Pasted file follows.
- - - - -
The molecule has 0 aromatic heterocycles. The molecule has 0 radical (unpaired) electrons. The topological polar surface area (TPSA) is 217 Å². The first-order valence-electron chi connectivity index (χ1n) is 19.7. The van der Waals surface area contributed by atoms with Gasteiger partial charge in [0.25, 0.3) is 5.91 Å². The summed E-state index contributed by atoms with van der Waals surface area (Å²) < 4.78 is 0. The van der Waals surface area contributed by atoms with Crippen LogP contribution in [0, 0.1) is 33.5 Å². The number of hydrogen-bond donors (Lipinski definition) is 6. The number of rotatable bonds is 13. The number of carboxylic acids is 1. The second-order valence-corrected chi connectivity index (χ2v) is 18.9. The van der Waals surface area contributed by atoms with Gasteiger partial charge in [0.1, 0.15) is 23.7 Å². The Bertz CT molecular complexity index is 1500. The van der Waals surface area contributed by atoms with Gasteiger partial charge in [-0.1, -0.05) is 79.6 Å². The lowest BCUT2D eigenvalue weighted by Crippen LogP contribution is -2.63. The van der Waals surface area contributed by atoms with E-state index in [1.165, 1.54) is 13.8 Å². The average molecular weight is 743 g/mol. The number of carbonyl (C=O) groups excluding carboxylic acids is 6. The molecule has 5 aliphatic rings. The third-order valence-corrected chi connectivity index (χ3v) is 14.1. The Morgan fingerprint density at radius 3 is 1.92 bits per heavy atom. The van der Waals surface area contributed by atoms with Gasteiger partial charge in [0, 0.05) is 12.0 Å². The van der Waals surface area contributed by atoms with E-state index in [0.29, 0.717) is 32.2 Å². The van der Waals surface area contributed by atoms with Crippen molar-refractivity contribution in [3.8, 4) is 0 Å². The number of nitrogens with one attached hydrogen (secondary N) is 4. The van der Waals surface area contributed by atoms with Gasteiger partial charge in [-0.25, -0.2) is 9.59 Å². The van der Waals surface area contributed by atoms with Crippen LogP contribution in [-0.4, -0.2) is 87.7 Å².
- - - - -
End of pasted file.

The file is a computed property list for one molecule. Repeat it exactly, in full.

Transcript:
The molecule has 0 aromatic heterocycles. The molecule has 0 radical (unpaired) electrons. The topological polar surface area (TPSA) is 217 Å². The first-order valence-electron chi connectivity index (χ1n) is 19.7. The van der Waals surface area contributed by atoms with Gasteiger partial charge in [0.25, 0.3) is 5.91 Å². The summed E-state index contributed by atoms with van der Waals surface area (Å²) < 4.78 is 0. The van der Waals surface area contributed by atoms with Crippen LogP contribution in [0, 0.1) is 33.5 Å². The number of hydrogen-bond donors (Lipinski definition) is 6. The number of rotatable bonds is 13. The number of carboxylic acids is 1. The second-order valence-corrected chi connectivity index (χ2v) is 18.9. The van der Waals surface area contributed by atoms with Gasteiger partial charge in [0.1, 0.15) is 23.7 Å². The Bertz CT molecular complexity index is 1500. The van der Waals surface area contributed by atoms with Gasteiger partial charge in [-0.1, -0.05) is 79.6 Å². The lowest BCUT2D eigenvalue weighted by Crippen LogP contribution is -2.63. The van der Waals surface area contributed by atoms with E-state index in [1.165, 1.54) is 13.8 Å². The average molecular weight is 743 g/mol. The number of carbonyl (C=O) groups excluding carboxylic acids is 6. The molecule has 5 aliphatic rings. The third-order valence-corrected chi connectivity index (χ3v) is 14.1. The Morgan fingerprint density at radius 3 is 1.92 bits per heavy atom. The van der Waals surface area contributed by atoms with Gasteiger partial charge in [0, 0.05) is 12.0 Å². The van der Waals surface area contributed by atoms with E-state index in [0.29, 0.717) is 32.2 Å². The van der Waals surface area contributed by atoms with Crippen molar-refractivity contribution in [3.8, 4) is 0 Å². The number of nitrogens with one attached hydrogen (secondary N) is 4. The van der Waals surface area contributed by atoms with Gasteiger partial charge in [-0.25, -0.2) is 9.59 Å². The van der Waals surface area contributed by atoms with Crippen LogP contribution in [-0.4, -0.2) is 87.7 Å².